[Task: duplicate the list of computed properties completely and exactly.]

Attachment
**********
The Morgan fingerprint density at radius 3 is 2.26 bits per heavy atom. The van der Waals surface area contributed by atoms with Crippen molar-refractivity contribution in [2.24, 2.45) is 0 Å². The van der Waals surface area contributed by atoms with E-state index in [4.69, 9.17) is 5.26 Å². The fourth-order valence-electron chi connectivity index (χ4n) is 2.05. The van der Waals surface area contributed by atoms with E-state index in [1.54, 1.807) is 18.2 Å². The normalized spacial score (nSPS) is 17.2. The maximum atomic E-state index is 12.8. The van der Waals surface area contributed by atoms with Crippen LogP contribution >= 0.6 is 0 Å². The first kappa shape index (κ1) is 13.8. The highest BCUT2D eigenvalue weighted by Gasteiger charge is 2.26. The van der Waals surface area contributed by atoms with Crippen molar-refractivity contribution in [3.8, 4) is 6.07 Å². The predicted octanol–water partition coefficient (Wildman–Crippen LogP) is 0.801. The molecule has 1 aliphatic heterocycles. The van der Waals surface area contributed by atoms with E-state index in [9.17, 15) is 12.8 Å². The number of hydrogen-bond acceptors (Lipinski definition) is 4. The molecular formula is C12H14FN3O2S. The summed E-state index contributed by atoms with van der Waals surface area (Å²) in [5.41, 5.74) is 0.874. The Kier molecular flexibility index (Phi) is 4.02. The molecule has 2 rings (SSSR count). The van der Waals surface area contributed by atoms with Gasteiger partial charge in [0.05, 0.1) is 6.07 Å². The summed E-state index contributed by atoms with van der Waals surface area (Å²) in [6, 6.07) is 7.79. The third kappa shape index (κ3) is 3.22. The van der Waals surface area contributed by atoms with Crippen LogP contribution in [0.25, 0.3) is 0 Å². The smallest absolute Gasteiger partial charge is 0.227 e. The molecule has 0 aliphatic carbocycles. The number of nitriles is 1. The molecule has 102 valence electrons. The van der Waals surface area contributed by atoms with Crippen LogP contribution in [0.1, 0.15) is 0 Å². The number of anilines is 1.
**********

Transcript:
The Morgan fingerprint density at radius 3 is 2.26 bits per heavy atom. The van der Waals surface area contributed by atoms with Crippen molar-refractivity contribution in [2.24, 2.45) is 0 Å². The van der Waals surface area contributed by atoms with E-state index in [4.69, 9.17) is 5.26 Å². The fourth-order valence-electron chi connectivity index (χ4n) is 2.05. The van der Waals surface area contributed by atoms with E-state index in [1.54, 1.807) is 18.2 Å². The normalized spacial score (nSPS) is 17.2. The maximum atomic E-state index is 12.8. The van der Waals surface area contributed by atoms with Crippen LogP contribution >= 0.6 is 0 Å². The first kappa shape index (κ1) is 13.8. The highest BCUT2D eigenvalue weighted by Gasteiger charge is 2.26. The van der Waals surface area contributed by atoms with Crippen molar-refractivity contribution in [3.8, 4) is 6.07 Å². The predicted octanol–water partition coefficient (Wildman–Crippen LogP) is 0.801. The molecule has 1 aliphatic heterocycles. The van der Waals surface area contributed by atoms with E-state index in [9.17, 15) is 12.8 Å². The number of hydrogen-bond acceptors (Lipinski definition) is 4. The molecular formula is C12H14FN3O2S. The summed E-state index contributed by atoms with van der Waals surface area (Å²) in [5.41, 5.74) is 0.874. The Kier molecular flexibility index (Phi) is 4.02. The molecule has 2 rings (SSSR count). The van der Waals surface area contributed by atoms with Gasteiger partial charge in [0.05, 0.1) is 6.07 Å². The summed E-state index contributed by atoms with van der Waals surface area (Å²) in [6, 6.07) is 7.79. The third kappa shape index (κ3) is 3.22. The van der Waals surface area contributed by atoms with Crippen LogP contribution in [0.25, 0.3) is 0 Å². The smallest absolute Gasteiger partial charge is 0.227 e. The molecule has 0 aliphatic carbocycles. The number of nitriles is 1. The molecule has 102 valence electrons. The van der Waals surface area contributed by atoms with Crippen LogP contribution in [0.1, 0.15) is 0 Å². The number of anilines is 1.